in the note is not to be considered as liquidatof damages which would probably result from the breach, and if there is such dis Measured by this rule, and applying the crepancy between the sum stipulated and the sum stipulated in this case to the stock of damages which would probably and naturally goods and fixtures, the sum stipulated is conresult from the breach as to indicate that siderably in excess of one-third the entire the sum stipulated could not have been ar- value of the subject-matter of the contract, rived at by a process of computation and ad- and is in excess of the damages which plainjustment, or, if arrived at by process of com- tiff in error could recover as actual damages putation and adjustment, such process did by the difference between nominal damages not have for its purpose compensation but and the sum of $1,000, and relates to a matwas arrived at for some purpose other than ter of which the actual damage could be compensation, the sum stipulated will be held easily ascertained. It therefore is apparent to be a penalty rather than liquidated dam- that the sum was not arrived at by the parages, the theory being that the parties to the ties to this contract by fair calculation and contract, having in mind the damage which adjustment, with a view to establishing by will be occasioned by its breach, may com- agreement the compensation which a jury pute or estimate that damage between them- would be obliged to return from the results selves and contract with reference thereto which would inevitably flow from the breach and thus avoid the necessity of submitting of the contract, but that the sum was arthe question to a court or other tribunal, bitrarily fixed as a penalty or security that and so long as the sum which they agree up the contract would be performed. on bears a reasonable proportion to the dam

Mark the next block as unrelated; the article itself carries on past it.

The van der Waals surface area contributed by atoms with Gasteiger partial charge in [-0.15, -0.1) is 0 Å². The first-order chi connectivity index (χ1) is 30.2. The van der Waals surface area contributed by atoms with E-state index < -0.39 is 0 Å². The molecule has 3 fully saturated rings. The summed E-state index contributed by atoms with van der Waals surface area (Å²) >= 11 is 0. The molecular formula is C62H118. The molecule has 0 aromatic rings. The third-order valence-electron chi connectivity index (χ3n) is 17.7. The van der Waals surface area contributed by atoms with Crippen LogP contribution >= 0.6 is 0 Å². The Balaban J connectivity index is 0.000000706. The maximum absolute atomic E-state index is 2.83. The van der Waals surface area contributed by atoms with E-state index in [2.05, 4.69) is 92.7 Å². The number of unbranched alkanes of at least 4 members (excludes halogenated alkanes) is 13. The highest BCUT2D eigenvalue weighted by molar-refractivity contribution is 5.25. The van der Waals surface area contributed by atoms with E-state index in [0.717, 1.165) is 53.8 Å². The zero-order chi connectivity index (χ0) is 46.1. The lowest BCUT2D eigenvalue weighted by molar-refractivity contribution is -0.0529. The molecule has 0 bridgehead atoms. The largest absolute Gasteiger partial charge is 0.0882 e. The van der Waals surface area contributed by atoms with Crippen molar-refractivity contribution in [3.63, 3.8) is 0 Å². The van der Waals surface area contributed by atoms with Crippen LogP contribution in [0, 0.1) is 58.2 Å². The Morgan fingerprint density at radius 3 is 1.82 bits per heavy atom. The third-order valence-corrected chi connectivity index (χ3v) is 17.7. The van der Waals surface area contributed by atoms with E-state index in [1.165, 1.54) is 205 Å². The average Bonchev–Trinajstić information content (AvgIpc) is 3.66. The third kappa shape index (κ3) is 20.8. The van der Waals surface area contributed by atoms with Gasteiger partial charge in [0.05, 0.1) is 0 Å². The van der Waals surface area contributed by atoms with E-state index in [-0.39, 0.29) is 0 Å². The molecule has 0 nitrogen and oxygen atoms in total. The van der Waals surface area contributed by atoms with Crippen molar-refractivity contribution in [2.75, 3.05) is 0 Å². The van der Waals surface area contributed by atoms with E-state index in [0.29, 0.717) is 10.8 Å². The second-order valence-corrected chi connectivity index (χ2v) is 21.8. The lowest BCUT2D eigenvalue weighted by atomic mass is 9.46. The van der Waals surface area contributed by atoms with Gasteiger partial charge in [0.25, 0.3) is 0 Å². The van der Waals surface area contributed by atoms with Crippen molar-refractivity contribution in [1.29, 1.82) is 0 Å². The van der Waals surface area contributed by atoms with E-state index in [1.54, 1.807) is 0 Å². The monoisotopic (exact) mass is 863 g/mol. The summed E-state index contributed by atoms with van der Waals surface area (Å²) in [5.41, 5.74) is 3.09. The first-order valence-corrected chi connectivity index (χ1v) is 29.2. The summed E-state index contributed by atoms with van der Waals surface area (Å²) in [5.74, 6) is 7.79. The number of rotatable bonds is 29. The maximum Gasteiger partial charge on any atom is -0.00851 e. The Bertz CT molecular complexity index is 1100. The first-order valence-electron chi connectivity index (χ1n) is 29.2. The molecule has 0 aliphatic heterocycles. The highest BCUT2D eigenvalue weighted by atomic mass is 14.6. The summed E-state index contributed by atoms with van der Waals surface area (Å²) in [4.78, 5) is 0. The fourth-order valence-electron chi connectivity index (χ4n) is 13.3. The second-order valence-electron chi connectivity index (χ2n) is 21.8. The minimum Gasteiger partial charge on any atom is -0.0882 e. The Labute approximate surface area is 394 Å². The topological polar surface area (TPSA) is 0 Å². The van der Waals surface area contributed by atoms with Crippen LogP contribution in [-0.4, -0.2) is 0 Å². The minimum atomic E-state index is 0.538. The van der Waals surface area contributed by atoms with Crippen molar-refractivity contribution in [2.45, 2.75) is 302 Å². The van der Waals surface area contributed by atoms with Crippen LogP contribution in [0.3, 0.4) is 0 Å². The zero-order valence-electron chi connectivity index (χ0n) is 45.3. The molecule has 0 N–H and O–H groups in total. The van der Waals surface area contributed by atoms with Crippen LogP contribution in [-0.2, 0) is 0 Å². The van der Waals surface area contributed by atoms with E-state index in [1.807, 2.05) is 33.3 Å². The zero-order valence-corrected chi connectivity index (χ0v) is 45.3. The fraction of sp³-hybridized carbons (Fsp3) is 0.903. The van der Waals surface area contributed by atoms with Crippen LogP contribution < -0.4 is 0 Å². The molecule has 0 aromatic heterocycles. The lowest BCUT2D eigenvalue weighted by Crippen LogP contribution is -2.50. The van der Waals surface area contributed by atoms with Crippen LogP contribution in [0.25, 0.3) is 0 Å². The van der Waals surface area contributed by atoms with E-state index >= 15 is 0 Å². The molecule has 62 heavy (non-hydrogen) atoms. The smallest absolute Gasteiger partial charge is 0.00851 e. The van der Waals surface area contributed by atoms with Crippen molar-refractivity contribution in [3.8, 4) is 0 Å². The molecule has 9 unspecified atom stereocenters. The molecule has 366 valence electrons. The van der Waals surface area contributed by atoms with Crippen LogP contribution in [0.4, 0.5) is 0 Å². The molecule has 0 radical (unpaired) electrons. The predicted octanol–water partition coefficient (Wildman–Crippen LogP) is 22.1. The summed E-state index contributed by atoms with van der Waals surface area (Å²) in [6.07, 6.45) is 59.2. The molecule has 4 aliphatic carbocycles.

Applying the sum fixed as damages to the age which would result from the breach, breach of the other subject of the contract, such sum will be considered as liquidated while the record discloses by the evidence damages; or where the damage which will of the plaintiff in error that the stipulated result from a breach would be difficult of rental of $50 per month, each month in adascertainment in advance, or difficult of vance, was "the fair rental value” of the proof after the breach, and the sum stipulat- property "at that time,” and on this record ed is not unreasonable or unconscionable, the damage in that respect would necessarand bears some reasonable proportion to the ily be nominal, yet by reason of the fact that value of the subject-matter and the dam- damages with reference to the breach of the ages which might reasonably result, and in contract to lease for a period of five years fixing the sum stipulated the parties bad in would not be easily computable and ascermind compensation and endeavored to antici- tainable in advance, and so many eventualipate the damage which would probably re ties might occur and might have been in the sult, the stipulated sum will be construed as minds of the contracting parties, which might liquidated damages and not as a penalty. have prevented the owner from realizing But where it is apparent from the contract rents aggregating a sum equal to the price itself and the situation of the parties there- stipulated in the contract from persons othto that the sum stipulated was arrived at er than the defendants, which could not by arbitrarily, and bears no relationship to the the process of calculation and adjustment damage which probably would result from a have been easily fixed at a definite sum, we breach, where such damage is reasonably as